While many Americans might recognize the turban worn by Sikhs, few seem to be familiar with the faith itself.
"They've heard of Hinduism, they've heard of Islam, but they've never really hear of Sikhism," said Sandeep "Sunny" Atwal, 18, a Ben Davis senior and a practitioner of the Sikh faith.
Sikhism is the fifth-largest religion in the world, with more than 26 million Sikhs worldwide -- 1 million in the United States and Canada. About 2,000 Sikh families live in the Indianapolis area, many in Greenwood. Most came in the past decade and are served by five gurdwaras, or temples.
Sikhism, founded in India in the 15th century by Guru Nanak, follows his teachings and those of nine subsequent gurus. Among its core principles is the belief in one God, who is the same for all people of all religions. It also recognizes all people as equals.
"We believe that there is God inside of everyone," explained Simrat Oberai, 12, Zionsville.
"It's a religion that doesn't judge other religions," Sunny said.
Five symbols of Sikhism set it apart from other faiths:
Kara -- a bangle, usually made of iron or steel and worn on the right wrist -- is the foremost symbol worn by all Sikhs. It symbolizes strength, and the circular shape is a symbol of the eternal God and the unity of Sikhs and God.
Kesh is uncut hair. Traditionally, Sikhs do not cut their hair, and Sikh men do not cut their beards. The long hair is usually wrapped in a turban.
Kangha, a wooden comb used to keep hair clean and tidy. It is usually tucked under the back of the turban.
Kachera is specially made cotton underwear, which serves as a reminder of the commitment to purity.
Kirpan is the sword, with which the pure defend the fine line of truth.
Another vital part of Sikhism is prayer. On Sundays, Sikhs gather at the gurdwara for worship and fellowship. They remove their shoes and settle in for an all-day event, with breakfast and lunch and a service in between.
Chanting is the main form of Sikh prayer. They have many simple chants, many in Punjabi, and many use them throughout the day.
"Something was happening at school, I kind of got a little upset, and I just started chanting a little bit and it calmed me down," Sunny said.
"The cultural values, the background we have, it's really amazing," said Deepika Verma, 19, of Indianapolis
Sikh youth often find that many of their friends are not familiar with Sikh traditions or values; some have not even heard of the religion despite the efforts of many schools to introduce students to the many religions in the world.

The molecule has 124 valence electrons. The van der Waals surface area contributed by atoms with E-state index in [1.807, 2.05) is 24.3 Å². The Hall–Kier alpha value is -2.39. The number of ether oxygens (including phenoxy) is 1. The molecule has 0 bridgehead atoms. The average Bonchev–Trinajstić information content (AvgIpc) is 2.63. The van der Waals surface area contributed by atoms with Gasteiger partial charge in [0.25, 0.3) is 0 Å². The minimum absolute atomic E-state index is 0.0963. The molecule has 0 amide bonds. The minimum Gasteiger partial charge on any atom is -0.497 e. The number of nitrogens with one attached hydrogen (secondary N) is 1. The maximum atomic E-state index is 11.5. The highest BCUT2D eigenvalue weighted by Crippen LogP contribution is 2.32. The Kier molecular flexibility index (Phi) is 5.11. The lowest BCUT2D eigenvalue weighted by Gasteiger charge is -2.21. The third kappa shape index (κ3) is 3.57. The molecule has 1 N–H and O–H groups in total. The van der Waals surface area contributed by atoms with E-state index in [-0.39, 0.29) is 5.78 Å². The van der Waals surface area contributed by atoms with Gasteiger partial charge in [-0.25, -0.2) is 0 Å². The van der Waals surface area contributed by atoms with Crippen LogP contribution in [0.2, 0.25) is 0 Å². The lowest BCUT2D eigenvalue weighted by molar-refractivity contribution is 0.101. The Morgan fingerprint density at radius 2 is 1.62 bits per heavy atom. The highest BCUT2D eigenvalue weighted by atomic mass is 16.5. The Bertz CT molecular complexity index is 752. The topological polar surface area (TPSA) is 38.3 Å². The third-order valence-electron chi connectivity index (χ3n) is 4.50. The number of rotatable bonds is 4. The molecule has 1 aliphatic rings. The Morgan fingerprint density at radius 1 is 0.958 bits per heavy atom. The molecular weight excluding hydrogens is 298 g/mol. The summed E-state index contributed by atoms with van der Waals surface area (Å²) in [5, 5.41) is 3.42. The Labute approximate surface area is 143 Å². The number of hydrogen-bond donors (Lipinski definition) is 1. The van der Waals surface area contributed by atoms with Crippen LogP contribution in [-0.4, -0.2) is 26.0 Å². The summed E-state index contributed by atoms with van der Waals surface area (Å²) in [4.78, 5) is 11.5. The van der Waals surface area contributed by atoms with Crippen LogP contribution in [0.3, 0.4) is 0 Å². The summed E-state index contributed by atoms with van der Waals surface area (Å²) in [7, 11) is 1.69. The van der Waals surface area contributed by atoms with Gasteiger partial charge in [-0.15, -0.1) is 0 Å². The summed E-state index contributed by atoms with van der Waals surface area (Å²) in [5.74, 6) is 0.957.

"I know, in middle school, we learned about Christianity, Judaism, Buddhism and Hinduism and all that, but we never once talked about Sikhism until freshman year," Sunny said.
This lack of familiarity with Sikhism can cause problems for young Sikhs. Most of them do not display all of the symbols all of the time, but they often have to explain the ones they do wear every day, usually the kesh and kara.
"Our turban, most people consider that something to do with terrorism," said Darsh Singh, 16, Indianapolis.
Sunny recalled a troubling incident when he was in middle school. "One person actually went so far to insult one of the five K's by actually taking it off of me. But I confronted the principal about it, and he told me that as soon as he found out who it was, he'd do something about it. But the guy ended up getting kicked out for some other reason, so it didn't matter."
Sikh children enjoy many of the same activities as other students, such as listening to music, going to movies and playing sports. But they avoid Western activities such as parties where people might get drunk or act lewd.
"Our religion restricts us from drinking, and there's a lot of drinking in high school, though there's not supposed to be," said Darsh.
Dating is also different with Sikh youth. While most have friends who come from a variety of backgrounds, families like to keep a closer eye on potential suitors. The scrutiny is stronger for girls, which makes dating difficult. Arranged marriages are rare, but most of the youth said their parents prefer marriage to a Sikh or a family friend.
Though many Sikh teens feel pressure to conform to Western values, they are finding the strength to follow the traditions of their religion.
Sunny, who cut his hair for personal reasons, maintains fidelity to Sikhism.
"Growing up, my beliefs were definitely influenced by my parents, but as I've gotten older . . . I no longer accept Sikhism because my parents accept it. I accept Sikhism because it's what I believe to be right."
Reporters Colleen Maynard, 11, and Anna Puderbaugh, 10, contributed to this story.